The Anchor Yale Bible Dictionary
APRON. Translates a word in Gen 3:7 that is rendered “girdle” in other passages in which it is used and represents an item of clothing. The Hebrew word has its root in a verb, hgr, which has a primary meaning of “gird.” Thus it refers to a garment that is wrapped around the body.Its basic usage in the
The International Standard Bible Encyclopedia, Revised
Apron [Heb. ag̱ôrâ] (Gen. 3:7); NEB LOINCLOTH; [GK. simikínthion] (Acts 19:12); NEB SCARF.In Gen. 3:7, Heb. ag̱ôrâ is used for mankind’s first garment—the fig leaves sewed together by Adam and Eve. The word comes from ḥāg̱ar, “gird,” and elsewhere means “girdle” (2 S. 18:11; 1 K. 2:5;
The HarperCollins Bible Dictionary (Revised and Updated)
apron, an outer garment worn over one’s clothing. In Luke 17:18, an apron is the garment a slave puts on before serving a meal. In Acts 19:12, Paul’s aprons are said to have become endowed with curative properties.
The Oxford Dictionary of the Christian Church
apron. The ‘apron’ which is part of the traditional distinctive dress of Anglican bishops, deans, and archdeacons is really a shortened form of the *cassock, extending to the knees; it is now seldom worn. Formerly this dress was widely worn on the Continent, but in the 19th cent. its use was very much
Easton’s Bible Dictionary
Apronfound in the Authorized Version in Gen. 3:7, of the bands of fig-leaves made by our first parents. In Acts 19:12, it denotes the belt or half-girdle worn by artisans and servants round the waist for the purpose of preserving the clothing from injury. In marg. of Authorized Version, Ruth 3:15, correctly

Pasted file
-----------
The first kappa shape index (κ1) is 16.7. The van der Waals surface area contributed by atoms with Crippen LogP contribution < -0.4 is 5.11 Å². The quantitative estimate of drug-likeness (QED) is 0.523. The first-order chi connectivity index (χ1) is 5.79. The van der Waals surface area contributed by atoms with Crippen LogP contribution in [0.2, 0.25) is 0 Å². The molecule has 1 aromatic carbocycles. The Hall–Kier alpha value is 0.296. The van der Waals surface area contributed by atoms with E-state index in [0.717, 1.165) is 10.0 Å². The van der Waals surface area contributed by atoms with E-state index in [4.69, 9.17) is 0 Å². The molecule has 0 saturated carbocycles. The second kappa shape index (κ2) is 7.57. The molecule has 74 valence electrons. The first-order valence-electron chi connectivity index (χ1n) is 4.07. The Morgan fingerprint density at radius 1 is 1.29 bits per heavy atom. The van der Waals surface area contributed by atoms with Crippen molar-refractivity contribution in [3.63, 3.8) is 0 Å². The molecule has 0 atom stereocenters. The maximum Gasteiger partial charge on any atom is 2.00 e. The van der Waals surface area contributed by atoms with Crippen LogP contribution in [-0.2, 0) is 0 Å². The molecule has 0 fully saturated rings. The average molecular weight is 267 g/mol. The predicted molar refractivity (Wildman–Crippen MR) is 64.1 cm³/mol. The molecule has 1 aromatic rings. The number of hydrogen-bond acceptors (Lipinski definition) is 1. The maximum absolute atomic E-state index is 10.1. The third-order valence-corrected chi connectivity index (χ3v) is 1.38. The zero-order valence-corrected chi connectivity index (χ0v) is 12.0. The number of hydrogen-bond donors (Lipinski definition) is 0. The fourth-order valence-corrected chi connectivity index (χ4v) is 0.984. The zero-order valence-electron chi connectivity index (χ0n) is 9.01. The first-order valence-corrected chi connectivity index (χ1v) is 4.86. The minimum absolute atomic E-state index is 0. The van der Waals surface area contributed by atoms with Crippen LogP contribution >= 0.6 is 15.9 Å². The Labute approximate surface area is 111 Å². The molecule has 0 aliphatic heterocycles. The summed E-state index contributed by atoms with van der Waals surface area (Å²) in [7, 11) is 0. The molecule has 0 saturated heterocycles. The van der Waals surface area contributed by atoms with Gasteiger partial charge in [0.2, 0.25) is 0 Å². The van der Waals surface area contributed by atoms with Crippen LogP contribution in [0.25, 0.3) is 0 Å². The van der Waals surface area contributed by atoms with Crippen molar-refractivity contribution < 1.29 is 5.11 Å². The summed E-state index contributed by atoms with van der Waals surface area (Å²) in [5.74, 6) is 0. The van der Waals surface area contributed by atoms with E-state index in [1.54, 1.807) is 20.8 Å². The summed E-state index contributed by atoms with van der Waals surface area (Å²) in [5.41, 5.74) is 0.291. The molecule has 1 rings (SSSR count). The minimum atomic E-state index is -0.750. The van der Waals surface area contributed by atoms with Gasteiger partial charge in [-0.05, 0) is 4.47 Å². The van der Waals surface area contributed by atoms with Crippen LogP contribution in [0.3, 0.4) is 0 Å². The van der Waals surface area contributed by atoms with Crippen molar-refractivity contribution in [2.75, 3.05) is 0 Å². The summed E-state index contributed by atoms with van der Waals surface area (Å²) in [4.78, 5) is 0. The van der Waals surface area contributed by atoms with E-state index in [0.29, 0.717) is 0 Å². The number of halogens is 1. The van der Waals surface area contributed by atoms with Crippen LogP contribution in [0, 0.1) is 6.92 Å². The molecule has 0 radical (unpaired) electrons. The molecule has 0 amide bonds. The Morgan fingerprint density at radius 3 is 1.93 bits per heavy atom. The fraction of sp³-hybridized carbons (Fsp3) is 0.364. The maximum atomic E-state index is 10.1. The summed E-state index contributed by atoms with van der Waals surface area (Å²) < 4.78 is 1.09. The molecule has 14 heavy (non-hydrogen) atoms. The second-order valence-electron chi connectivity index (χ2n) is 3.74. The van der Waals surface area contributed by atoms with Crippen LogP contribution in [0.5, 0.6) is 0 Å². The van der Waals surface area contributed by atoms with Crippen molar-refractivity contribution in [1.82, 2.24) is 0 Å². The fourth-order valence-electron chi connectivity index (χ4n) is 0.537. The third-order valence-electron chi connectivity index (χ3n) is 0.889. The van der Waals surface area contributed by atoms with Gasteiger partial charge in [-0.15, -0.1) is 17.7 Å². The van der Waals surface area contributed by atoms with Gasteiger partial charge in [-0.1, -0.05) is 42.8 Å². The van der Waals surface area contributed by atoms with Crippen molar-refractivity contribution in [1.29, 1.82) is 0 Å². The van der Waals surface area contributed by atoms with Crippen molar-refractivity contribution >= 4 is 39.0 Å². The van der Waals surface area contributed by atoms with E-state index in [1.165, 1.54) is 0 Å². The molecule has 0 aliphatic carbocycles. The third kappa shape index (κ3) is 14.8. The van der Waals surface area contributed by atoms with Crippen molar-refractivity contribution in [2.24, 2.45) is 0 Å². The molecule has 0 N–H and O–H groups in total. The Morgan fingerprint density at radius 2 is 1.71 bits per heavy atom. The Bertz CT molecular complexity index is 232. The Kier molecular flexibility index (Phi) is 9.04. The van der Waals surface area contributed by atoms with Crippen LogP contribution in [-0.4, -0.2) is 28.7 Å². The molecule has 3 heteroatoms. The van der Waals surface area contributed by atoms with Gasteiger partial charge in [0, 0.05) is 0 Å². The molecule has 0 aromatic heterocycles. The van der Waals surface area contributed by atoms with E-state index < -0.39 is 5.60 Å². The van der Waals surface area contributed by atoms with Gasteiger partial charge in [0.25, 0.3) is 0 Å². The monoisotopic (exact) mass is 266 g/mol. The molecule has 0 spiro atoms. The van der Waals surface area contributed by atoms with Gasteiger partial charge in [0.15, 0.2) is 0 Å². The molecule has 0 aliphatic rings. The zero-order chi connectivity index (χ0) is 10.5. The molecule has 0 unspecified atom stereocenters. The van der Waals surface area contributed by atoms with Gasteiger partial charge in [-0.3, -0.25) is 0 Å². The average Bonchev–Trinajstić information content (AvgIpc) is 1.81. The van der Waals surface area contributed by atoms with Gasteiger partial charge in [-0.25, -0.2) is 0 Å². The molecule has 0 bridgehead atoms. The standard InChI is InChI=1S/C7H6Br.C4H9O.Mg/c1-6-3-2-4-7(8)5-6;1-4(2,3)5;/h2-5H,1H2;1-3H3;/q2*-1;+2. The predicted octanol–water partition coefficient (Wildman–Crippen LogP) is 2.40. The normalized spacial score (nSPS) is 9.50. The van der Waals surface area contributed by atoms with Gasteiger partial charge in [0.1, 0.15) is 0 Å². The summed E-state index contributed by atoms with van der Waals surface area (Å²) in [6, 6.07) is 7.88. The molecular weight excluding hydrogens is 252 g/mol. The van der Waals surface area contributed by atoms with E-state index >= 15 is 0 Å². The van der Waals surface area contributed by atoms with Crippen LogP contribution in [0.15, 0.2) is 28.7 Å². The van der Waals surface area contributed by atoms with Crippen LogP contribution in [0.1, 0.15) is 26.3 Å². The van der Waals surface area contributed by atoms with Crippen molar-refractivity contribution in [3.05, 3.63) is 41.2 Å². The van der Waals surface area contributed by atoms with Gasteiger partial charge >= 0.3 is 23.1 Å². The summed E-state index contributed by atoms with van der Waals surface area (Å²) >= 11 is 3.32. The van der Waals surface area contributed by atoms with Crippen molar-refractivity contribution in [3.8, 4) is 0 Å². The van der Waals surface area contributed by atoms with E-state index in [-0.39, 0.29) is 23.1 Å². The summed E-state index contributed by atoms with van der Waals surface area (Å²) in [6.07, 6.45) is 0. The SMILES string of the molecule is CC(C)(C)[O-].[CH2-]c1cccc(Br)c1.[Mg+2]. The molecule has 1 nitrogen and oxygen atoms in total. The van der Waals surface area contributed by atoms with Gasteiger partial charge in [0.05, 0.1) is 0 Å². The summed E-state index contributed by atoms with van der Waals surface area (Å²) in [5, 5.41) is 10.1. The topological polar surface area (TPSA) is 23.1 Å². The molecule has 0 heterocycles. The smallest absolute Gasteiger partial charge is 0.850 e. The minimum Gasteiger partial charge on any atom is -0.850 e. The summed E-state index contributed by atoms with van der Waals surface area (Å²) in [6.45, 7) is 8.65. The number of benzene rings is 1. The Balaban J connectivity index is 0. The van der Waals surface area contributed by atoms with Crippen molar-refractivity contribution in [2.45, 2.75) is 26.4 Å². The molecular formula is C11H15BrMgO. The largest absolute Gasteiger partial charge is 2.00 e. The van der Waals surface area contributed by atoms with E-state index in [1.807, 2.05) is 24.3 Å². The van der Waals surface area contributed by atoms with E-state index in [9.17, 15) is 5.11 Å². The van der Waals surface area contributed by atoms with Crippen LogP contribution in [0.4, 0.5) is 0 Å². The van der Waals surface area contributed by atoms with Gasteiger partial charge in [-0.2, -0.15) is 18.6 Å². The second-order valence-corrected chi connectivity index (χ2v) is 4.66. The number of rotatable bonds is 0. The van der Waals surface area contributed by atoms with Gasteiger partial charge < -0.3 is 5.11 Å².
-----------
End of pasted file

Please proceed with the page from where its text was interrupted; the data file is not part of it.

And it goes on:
Harper’s Bible Dictionary
Apronapron, a minimal item of clothing, perhaps an undergarment, probably formed originally by wrapping material around the lower trunk. In the Eden story, the primeval couple fashions such garments as the first human apparel (Gen. 3:7). Elsewhere the term, sometimes rendered ‘girdle,’ denotes a sash
Nelson’s New Illustrated Bible Dictionary
APRON — a loincloth or girdle that apparently covered only the loins, or the front of one’s body (Gen. 3:7; KVJ, loincloth, NRSV).
International Standard Bible Encyclopedia
APRON<a’-prun>: Appears only in Genesis 3:7 and Acts 19:12 English Versions. (English na-prun, North of England nap-peon, from Low Latin, through French nape, nappe, “napkin.” The “n” was dropped owing to false division of the article a from the noun; thus “a napron” became “an apron:” In
Holman Illustrated Bible Dictionary
APRON Translation of a Hebrew word in the OT otherwise translated as girdle (1 Sam. 18:4; 2 Sam. 18:11; 20:8; 1 Kings 2:5; Isa. 3:24). In Gen. 3:7, the fig leaves sewn together by Adam and Eve are called aprons to hide their nakedness. In the OT the girdle was an inner garment wrapped around the waist.
The Zondervan Encyclopedia of the Bible, Volume 1, A–C
apron. Where occurring in the English versions, this word refers to a brief covering material for the lower front of the body which ties around the waist. Adam and Eve sewed fig leaves together and made aprons for themselves (Gen. 3:7; Heb. ḥăgwōrâ H2514, “girdle, belt”; NIV, “coverings”). The other
The International Standard Bible Encyclopaedia, Volumes 1–5
APRON, āʹprun: Appears only in Gen 3:7 and Acts 19:12 EV. (Eng. na-prun, N. of England nap-peon, from Low Lat, through Fr. nape, nappe, “napkin.” The n was dropped owing to false division of the art. a from the noun; thus “a napron” became “an apron:” In Gen 3:7 it is used to translate a Heb word rendered
The New Interpreter’s Dictionary of the Bible, Volumes 1–5
APRON [σιμικίνθιον simikinthion]. In NT references a simikinthion was a workers’ overgarment (Acts 19:12). See LOINCLOTH.